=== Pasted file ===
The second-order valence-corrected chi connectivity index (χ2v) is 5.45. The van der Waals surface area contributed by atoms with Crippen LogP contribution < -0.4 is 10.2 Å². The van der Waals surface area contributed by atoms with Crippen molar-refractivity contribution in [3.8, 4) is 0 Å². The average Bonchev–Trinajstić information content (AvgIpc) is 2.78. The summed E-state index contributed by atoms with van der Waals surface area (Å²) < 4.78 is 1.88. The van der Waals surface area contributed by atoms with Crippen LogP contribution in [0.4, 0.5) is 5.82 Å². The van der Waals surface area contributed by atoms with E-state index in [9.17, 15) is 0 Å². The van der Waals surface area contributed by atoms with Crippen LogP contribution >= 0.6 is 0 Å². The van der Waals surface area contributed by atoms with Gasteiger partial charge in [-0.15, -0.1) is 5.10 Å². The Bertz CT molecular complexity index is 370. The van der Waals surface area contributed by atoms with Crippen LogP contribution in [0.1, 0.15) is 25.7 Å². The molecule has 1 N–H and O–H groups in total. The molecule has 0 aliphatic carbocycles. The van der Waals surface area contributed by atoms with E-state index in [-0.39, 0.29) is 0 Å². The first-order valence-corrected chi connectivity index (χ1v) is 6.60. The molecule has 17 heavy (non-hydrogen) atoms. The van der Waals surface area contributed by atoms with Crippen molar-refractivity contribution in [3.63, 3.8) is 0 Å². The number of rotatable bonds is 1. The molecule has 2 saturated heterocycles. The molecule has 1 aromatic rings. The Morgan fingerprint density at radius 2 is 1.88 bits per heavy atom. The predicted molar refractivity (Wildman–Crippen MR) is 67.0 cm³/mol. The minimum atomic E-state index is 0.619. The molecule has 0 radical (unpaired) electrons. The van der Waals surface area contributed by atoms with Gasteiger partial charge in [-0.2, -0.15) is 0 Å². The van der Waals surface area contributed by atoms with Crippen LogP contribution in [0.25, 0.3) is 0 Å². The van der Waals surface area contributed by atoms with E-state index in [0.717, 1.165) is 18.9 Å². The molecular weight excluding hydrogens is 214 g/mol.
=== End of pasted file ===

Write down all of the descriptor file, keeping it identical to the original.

The second-order valence-corrected chi connectivity index (χ2v) is 5.45. The van der Waals surface area contributed by atoms with Crippen LogP contribution < -0.4 is 10.2 Å². The van der Waals surface area contributed by atoms with Crippen molar-refractivity contribution in [3.8, 4) is 0 Å². The average Bonchev–Trinajstić information content (AvgIpc) is 2.78. The summed E-state index contributed by atoms with van der Waals surface area (Å²) < 4.78 is 1.88. The van der Waals surface area contributed by atoms with Crippen LogP contribution in [0.4, 0.5) is 5.82 Å². The van der Waals surface area contributed by atoms with E-state index in [9.17, 15) is 0 Å². The van der Waals surface area contributed by atoms with Crippen LogP contribution >= 0.6 is 0 Å². The van der Waals surface area contributed by atoms with Gasteiger partial charge in [-0.15, -0.1) is 5.10 Å². The Bertz CT molecular complexity index is 370. The van der Waals surface area contributed by atoms with Crippen LogP contribution in [0.1, 0.15) is 25.7 Å². The molecule has 1 N–H and O–H groups in total. The molecule has 0 aliphatic carbocycles. The van der Waals surface area contributed by atoms with E-state index in [-0.39, 0.29) is 0 Å². The first-order valence-corrected chi connectivity index (χ1v) is 6.60. The molecule has 17 heavy (non-hydrogen) atoms. The van der Waals surface area contributed by atoms with Crippen molar-refractivity contribution in [3.63, 3.8) is 0 Å². The number of rotatable bonds is 1. The molecule has 2 saturated heterocycles. The molecule has 1 aromatic rings. The Morgan fingerprint density at radius 2 is 1.88 bits per heavy atom. The predicted molar refractivity (Wildman–Crippen MR) is 67.0 cm³/mol. The minimum atomic E-state index is 0.619. The molecule has 0 radical (unpaired) electrons. The van der Waals surface area contributed by atoms with Gasteiger partial charge in [-0.2, -0.15) is 0 Å². The van der Waals surface area contributed by atoms with Crippen LogP contribution in [0.25, 0.3) is 0 Å². The van der Waals surface area contributed by atoms with E-state index in [0.717, 1.165) is 18.9 Å². The molecular weight excluding hydrogens is 214 g/mol.